A Blazing Don Giovanni at Covent Garden – 25-06-2007

by Matthew Westphal and Matt Blank (PlaybillArts)

«Writing from London in The New York Times last week, chief music critic Anthony Tommasini observed that the Royal Opera’s current run of Mozart’s Don Giovanni, in a “grippingly spare and psychologically probing 2002 staging by the director Francesca Zambello,” is “especially suited to big-screen close-ups thanks to an exceptionally attractive and involving cast.”

Heading that cast, and eliciting raves (of more than one sort) from audiences and critics alike, is Uruguayan bass Erwin Schrott, “who gives,” according to Tim Ashley in The Guardian, “what is probably the most completely realized performance of the title role you are ever likely to see.”

Tommasini described him as “riveting [and] … seductively handsome … [with] a strong, dusky voice and chiseled physique. Exuding charisma, he galvanized the audience with his unabashedly narcissistic portrayal.”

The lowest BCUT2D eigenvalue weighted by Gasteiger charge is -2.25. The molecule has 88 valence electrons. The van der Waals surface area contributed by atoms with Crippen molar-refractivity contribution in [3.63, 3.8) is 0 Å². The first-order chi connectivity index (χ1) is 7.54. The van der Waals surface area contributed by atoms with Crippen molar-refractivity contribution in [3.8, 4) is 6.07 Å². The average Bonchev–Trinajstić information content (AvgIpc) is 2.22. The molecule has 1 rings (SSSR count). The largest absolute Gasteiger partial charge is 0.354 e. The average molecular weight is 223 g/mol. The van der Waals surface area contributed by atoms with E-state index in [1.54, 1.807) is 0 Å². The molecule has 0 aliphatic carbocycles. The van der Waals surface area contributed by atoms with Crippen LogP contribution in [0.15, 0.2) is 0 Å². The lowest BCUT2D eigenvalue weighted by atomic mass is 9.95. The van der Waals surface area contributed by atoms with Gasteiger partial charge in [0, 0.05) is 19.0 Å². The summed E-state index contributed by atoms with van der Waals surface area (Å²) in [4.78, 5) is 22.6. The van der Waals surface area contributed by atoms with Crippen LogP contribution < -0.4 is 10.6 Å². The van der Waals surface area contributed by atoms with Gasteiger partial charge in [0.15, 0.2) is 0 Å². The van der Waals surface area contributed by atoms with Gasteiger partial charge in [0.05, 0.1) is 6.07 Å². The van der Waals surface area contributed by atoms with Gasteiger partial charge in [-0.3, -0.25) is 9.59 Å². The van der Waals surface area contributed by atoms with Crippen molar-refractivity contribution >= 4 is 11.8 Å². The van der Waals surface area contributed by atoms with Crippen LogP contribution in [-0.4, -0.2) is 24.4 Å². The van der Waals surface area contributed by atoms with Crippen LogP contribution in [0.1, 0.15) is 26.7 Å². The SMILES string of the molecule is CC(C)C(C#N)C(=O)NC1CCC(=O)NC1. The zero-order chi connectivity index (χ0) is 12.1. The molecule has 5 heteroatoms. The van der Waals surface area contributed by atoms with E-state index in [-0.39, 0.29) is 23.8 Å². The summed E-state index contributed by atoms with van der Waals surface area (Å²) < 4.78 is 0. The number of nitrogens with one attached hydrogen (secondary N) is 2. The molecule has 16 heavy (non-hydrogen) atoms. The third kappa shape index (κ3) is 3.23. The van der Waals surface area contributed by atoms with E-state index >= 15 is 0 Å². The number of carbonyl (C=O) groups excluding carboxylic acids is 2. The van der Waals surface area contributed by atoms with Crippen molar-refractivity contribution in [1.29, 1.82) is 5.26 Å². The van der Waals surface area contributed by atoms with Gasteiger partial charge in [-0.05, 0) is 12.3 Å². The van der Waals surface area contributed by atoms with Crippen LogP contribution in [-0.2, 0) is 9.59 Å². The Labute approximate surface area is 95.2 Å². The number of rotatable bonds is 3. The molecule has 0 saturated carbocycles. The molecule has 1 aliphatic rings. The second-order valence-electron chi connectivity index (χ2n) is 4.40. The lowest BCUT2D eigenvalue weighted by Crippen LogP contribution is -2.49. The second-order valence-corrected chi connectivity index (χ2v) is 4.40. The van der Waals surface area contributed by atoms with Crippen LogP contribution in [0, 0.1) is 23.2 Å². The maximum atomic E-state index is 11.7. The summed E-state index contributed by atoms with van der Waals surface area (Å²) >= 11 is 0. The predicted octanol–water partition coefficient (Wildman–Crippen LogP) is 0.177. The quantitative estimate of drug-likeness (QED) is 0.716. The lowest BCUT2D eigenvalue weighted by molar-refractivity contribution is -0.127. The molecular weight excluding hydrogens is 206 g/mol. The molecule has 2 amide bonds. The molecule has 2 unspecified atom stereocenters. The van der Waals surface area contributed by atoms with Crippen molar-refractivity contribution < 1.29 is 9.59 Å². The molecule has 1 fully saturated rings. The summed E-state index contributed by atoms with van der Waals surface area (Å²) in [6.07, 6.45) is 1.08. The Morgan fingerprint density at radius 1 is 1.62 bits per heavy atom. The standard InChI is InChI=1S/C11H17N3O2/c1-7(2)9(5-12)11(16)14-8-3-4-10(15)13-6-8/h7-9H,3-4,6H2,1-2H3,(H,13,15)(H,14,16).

As it happens, Schrott played Leporello in this very production (opposite Gerald Finley as Giovanni) for his Covent Garden debut in 2003. This time around, his Leporello is bass-baritone Kyle Ketelsen — “almost, but not quite, Schrott’s Doppelgänger,” wrote Ashley, “eye[ing] both his master’s body and conquests with embittered envy.”

The biggest name in the cast is Anna Netrebko as Donna Anna, a role she played opposite Schrott in the Met’s 2006 tour of Japan. She missed the first two performances due to a throat infection; filling in, to considerable acclaim, was Marina Poplavskaya, one of the emerging stars of the ROH’s Jette Parker Young Artists Program. Netrebko is now back onstage, scheduled for three of the remaining four performances, with Poplavskaya taking closing night.

Soprano Ana María Martínez “gave a vocally agile and emotionally fraught portrayal of Donna Elvira” (Tommasini). Tenor Michael Schade’s Don Ottavio was “a rationalist prig down to his fingertips … hopelessly oblivious to the Don’s impact on everything around him” (Ashley). Soprano Sarah Fox and bass Matthew Rose also attracted praise as Zerina and Masetto. Robert Murray is alternating as Ottavio in some performances, while basses Robert Lloyd and Reinhard Hagen are sharing the role of the Commendatore.

Conducting the Orchestra and Chorus of the Royal Opera House is Ivor Bolton; for the final two dates, David Syrus takes over the baton.»

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